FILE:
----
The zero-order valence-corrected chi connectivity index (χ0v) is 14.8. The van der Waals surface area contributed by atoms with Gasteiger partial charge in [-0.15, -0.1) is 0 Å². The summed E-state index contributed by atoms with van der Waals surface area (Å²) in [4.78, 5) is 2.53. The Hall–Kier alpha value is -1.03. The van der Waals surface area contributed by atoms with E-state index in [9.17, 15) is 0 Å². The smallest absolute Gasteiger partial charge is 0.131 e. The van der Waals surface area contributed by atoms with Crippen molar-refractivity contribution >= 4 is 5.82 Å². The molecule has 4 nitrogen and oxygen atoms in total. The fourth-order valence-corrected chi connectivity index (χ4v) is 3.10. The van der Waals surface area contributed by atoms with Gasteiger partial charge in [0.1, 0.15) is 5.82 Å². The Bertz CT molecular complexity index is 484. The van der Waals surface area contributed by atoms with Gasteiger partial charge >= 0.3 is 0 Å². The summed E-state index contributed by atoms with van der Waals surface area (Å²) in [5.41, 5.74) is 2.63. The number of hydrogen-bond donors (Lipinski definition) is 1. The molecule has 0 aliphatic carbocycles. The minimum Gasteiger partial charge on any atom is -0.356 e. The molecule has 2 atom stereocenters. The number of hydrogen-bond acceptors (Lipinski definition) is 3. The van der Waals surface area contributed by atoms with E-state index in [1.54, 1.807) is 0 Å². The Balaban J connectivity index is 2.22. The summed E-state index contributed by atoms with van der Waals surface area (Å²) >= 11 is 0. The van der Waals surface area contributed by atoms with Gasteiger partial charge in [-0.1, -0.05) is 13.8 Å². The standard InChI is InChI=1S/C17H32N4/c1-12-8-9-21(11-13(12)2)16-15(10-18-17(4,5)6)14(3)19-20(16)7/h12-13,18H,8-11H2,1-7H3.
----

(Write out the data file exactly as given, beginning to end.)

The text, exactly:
The zero-order valence-corrected chi connectivity index (χ0v) is 14.8. The van der Waals surface area contributed by atoms with Gasteiger partial charge in [-0.15, -0.1) is 0 Å². The summed E-state index contributed by atoms with van der Waals surface area (Å²) in [4.78, 5) is 2.53. The Hall–Kier alpha value is -1.03. The van der Waals surface area contributed by atoms with E-state index in [9.17, 15) is 0 Å². The smallest absolute Gasteiger partial charge is 0.131 e. The van der Waals surface area contributed by atoms with Crippen molar-refractivity contribution >= 4 is 5.82 Å². The molecule has 4 nitrogen and oxygen atoms in total. The fourth-order valence-corrected chi connectivity index (χ4v) is 3.10. The van der Waals surface area contributed by atoms with Gasteiger partial charge in [0.1, 0.15) is 5.82 Å². The Bertz CT molecular complexity index is 484. The van der Waals surface area contributed by atoms with Gasteiger partial charge >= 0.3 is 0 Å². The summed E-state index contributed by atoms with van der Waals surface area (Å²) in [5.41, 5.74) is 2.63. The number of hydrogen-bond donors (Lipinski definition) is 1. The molecule has 0 aliphatic carbocycles. The minimum Gasteiger partial charge on any atom is -0.356 e. The molecule has 2 atom stereocenters. The number of hydrogen-bond acceptors (Lipinski definition) is 3. The van der Waals surface area contributed by atoms with E-state index in [1.54, 1.807) is 0 Å². The Balaban J connectivity index is 2.22. The summed E-state index contributed by atoms with van der Waals surface area (Å²) >= 11 is 0. The van der Waals surface area contributed by atoms with Gasteiger partial charge in [-0.1, -0.05) is 13.8 Å². The standard InChI is InChI=1S/C17H32N4/c1-12-8-9-21(11-13(12)2)16-15(10-18-17(4,5)6)14(3)19-20(16)7/h12-13,18H,8-11H2,1-7H3.